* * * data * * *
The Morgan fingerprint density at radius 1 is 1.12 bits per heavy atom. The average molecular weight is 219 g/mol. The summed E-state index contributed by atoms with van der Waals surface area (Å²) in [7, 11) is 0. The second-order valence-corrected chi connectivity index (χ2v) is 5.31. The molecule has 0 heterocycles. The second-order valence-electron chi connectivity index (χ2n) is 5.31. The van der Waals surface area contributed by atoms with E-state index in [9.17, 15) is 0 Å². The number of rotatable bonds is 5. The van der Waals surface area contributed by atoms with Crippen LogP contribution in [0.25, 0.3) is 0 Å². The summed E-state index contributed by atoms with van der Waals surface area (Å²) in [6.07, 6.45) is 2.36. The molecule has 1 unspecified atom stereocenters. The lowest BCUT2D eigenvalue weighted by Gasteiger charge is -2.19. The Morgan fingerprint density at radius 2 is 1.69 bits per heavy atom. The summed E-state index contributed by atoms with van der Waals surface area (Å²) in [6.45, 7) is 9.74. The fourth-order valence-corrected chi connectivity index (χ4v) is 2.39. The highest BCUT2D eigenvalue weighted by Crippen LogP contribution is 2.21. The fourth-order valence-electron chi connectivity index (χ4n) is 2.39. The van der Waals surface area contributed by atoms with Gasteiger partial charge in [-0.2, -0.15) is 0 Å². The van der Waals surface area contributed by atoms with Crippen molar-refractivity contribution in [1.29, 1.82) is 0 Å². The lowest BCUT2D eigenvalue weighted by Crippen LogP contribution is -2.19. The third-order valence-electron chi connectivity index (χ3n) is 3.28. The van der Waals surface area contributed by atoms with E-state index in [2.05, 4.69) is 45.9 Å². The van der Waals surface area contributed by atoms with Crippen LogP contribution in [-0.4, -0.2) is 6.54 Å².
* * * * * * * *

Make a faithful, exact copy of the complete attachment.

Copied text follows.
The Morgan fingerprint density at radius 1 is 1.12 bits per heavy atom. The average molecular weight is 219 g/mol. The summed E-state index contributed by atoms with van der Waals surface area (Å²) in [7, 11) is 0. The second-order valence-corrected chi connectivity index (χ2v) is 5.31. The molecule has 0 heterocycles. The second-order valence-electron chi connectivity index (χ2n) is 5.31. The van der Waals surface area contributed by atoms with E-state index in [9.17, 15) is 0 Å². The number of rotatable bonds is 5. The van der Waals surface area contributed by atoms with Crippen LogP contribution in [0.25, 0.3) is 0 Å². The summed E-state index contributed by atoms with van der Waals surface area (Å²) in [6.07, 6.45) is 2.36. The molecule has 1 unspecified atom stereocenters. The lowest BCUT2D eigenvalue weighted by Gasteiger charge is -2.19. The Morgan fingerprint density at radius 2 is 1.69 bits per heavy atom. The summed E-state index contributed by atoms with van der Waals surface area (Å²) in [6.45, 7) is 9.74. The fourth-order valence-corrected chi connectivity index (χ4v) is 2.39. The highest BCUT2D eigenvalue weighted by Crippen LogP contribution is 2.21. The fourth-order valence-electron chi connectivity index (χ4n) is 2.39. The van der Waals surface area contributed by atoms with Gasteiger partial charge in [-0.2, -0.15) is 0 Å². The van der Waals surface area contributed by atoms with Crippen molar-refractivity contribution in [1.29, 1.82) is 0 Å². The lowest BCUT2D eigenvalue weighted by Crippen LogP contribution is -2.19. The third-order valence-electron chi connectivity index (χ3n) is 3.28. The van der Waals surface area contributed by atoms with E-state index in [2.05, 4.69) is 45.9 Å². The van der Waals surface area contributed by atoms with Crippen LogP contribution in [-0.4, -0.2) is 6.54 Å².